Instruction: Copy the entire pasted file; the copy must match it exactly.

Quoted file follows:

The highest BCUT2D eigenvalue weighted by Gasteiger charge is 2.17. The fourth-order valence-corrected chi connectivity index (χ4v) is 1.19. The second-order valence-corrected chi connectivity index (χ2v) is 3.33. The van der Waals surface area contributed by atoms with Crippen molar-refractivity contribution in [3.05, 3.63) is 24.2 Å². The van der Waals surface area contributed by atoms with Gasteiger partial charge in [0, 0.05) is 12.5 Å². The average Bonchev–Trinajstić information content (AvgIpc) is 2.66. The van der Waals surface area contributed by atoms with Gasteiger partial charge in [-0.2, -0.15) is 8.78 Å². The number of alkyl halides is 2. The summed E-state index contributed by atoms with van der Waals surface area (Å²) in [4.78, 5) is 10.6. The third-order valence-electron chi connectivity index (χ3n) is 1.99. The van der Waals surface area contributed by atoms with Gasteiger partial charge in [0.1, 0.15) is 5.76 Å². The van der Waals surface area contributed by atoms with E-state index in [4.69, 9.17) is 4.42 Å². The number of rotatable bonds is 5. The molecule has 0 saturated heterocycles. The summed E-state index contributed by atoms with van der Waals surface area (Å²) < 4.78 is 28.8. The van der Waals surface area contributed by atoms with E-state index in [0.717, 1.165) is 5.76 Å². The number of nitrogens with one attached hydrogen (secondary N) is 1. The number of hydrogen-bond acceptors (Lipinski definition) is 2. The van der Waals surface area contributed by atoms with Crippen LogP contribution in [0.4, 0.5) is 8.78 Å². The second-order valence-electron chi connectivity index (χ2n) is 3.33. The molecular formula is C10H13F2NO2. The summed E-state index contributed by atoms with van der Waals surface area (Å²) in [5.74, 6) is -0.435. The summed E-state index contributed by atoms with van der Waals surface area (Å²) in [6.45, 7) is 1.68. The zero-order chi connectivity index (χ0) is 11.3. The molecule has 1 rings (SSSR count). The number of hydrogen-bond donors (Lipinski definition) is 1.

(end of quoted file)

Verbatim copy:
The highest BCUT2D eigenvalue weighted by Gasteiger charge is 2.17. The fourth-order valence-corrected chi connectivity index (χ4v) is 1.19. The second-order valence-corrected chi connectivity index (χ2v) is 3.33. The van der Waals surface area contributed by atoms with Crippen molar-refractivity contribution in [3.05, 3.63) is 24.2 Å². The van der Waals surface area contributed by atoms with Gasteiger partial charge in [0, 0.05) is 12.5 Å². The average Bonchev–Trinajstić information content (AvgIpc) is 2.66. The van der Waals surface area contributed by atoms with Gasteiger partial charge in [-0.2, -0.15) is 8.78 Å². The number of alkyl halides is 2. The summed E-state index contributed by atoms with van der Waals surface area (Å²) in [4.78, 5) is 10.6. The third-order valence-electron chi connectivity index (χ3n) is 1.99. The van der Waals surface area contributed by atoms with Gasteiger partial charge in [0.1, 0.15) is 5.76 Å². The van der Waals surface area contributed by atoms with E-state index in [4.69, 9.17) is 4.42 Å². The number of rotatable bonds is 5. The molecule has 0 saturated heterocycles. The summed E-state index contributed by atoms with van der Waals surface area (Å²) < 4.78 is 28.8. The van der Waals surface area contributed by atoms with E-state index in [0.717, 1.165) is 5.76 Å². The number of nitrogens with one attached hydrogen (secondary N) is 1. The number of hydrogen-bond acceptors (Lipinski definition) is 2. The van der Waals surface area contributed by atoms with Crippen LogP contribution in [0.4, 0.5) is 8.78 Å². The second-order valence-electron chi connectivity index (χ2n) is 3.33. The molecular formula is C10H13F2NO2. The summed E-state index contributed by atoms with van der Waals surface area (Å²) in [5.74, 6) is -0.435. The summed E-state index contributed by atoms with van der Waals surface area (Å²) in [6.45, 7) is 1.68. The zero-order chi connectivity index (χ0) is 11.3. The molecule has 1 rings (SSSR count). The number of hydrogen-bond donors (Lipinski definition) is 1.